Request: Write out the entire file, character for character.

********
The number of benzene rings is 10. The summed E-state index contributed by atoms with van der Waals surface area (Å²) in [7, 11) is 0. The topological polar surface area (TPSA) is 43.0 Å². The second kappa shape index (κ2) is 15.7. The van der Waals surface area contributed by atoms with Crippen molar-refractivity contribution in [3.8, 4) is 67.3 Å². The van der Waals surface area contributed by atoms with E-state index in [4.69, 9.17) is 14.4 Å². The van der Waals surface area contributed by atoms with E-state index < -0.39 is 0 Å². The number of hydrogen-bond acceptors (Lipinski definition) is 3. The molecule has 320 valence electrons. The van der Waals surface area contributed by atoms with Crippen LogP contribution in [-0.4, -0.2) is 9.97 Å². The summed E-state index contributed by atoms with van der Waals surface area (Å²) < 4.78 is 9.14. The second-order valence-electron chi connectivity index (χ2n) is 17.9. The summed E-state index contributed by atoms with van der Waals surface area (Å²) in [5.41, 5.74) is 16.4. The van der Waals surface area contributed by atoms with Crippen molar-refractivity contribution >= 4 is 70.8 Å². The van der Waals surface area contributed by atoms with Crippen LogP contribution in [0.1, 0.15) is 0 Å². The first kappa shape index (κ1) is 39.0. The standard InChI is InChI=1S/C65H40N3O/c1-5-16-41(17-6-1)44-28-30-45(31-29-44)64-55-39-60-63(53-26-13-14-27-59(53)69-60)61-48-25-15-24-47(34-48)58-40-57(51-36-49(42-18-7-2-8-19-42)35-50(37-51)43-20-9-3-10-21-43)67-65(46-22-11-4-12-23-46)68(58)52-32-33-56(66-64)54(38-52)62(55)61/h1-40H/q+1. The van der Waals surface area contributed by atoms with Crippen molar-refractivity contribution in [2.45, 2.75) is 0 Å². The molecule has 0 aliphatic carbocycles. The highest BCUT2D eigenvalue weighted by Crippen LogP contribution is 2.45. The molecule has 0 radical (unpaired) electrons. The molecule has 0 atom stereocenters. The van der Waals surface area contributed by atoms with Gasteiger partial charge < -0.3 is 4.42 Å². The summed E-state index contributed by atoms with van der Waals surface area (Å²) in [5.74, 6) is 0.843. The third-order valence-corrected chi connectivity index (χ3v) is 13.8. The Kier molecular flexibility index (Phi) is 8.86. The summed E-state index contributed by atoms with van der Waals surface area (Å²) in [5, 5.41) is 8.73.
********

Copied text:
The number of benzene rings is 10. The summed E-state index contributed by atoms with van der Waals surface area (Å²) in [7, 11) is 0. The topological polar surface area (TPSA) is 43.0 Å². The second kappa shape index (κ2) is 15.7. The van der Waals surface area contributed by atoms with Crippen molar-refractivity contribution in [3.8, 4) is 67.3 Å². The van der Waals surface area contributed by atoms with E-state index in [4.69, 9.17) is 14.4 Å². The van der Waals surface area contributed by atoms with E-state index < -0.39 is 0 Å². The number of hydrogen-bond acceptors (Lipinski definition) is 3. The molecule has 320 valence electrons. The van der Waals surface area contributed by atoms with Crippen LogP contribution in [-0.4, -0.2) is 9.97 Å². The summed E-state index contributed by atoms with van der Waals surface area (Å²) < 4.78 is 9.14. The second-order valence-electron chi connectivity index (χ2n) is 17.9. The summed E-state index contributed by atoms with van der Waals surface area (Å²) in [5.41, 5.74) is 16.4. The van der Waals surface area contributed by atoms with Crippen molar-refractivity contribution >= 4 is 70.8 Å². The van der Waals surface area contributed by atoms with Crippen LogP contribution in [0.1, 0.15) is 0 Å². The first kappa shape index (κ1) is 39.0. The standard InChI is InChI=1S/C65H40N3O/c1-5-16-41(17-6-1)44-28-30-45(31-29-44)64-55-39-60-63(53-26-13-14-27-59(53)69-60)61-48-25-15-24-47(34-48)58-40-57(51-36-49(42-18-7-2-8-19-42)35-50(37-51)43-20-9-3-10-21-43)67-65(46-22-11-4-12-23-46)68(58)52-32-33-56(66-64)54(38-52)62(55)61/h1-40H/q+1. The van der Waals surface area contributed by atoms with Crippen molar-refractivity contribution in [2.45, 2.75) is 0 Å². The molecule has 0 aliphatic carbocycles. The highest BCUT2D eigenvalue weighted by Crippen LogP contribution is 2.45. The molecule has 0 radical (unpaired) electrons. The molecule has 0 atom stereocenters. The van der Waals surface area contributed by atoms with Gasteiger partial charge < -0.3 is 4.42 Å². The summed E-state index contributed by atoms with van der Waals surface area (Å²) in [5.74, 6) is 0.843. The third-order valence-corrected chi connectivity index (χ3v) is 13.8. The Kier molecular flexibility index (Phi) is 8.86. The summed E-state index contributed by atoms with van der Waals surface area (Å²) in [5, 5.41) is 8.73.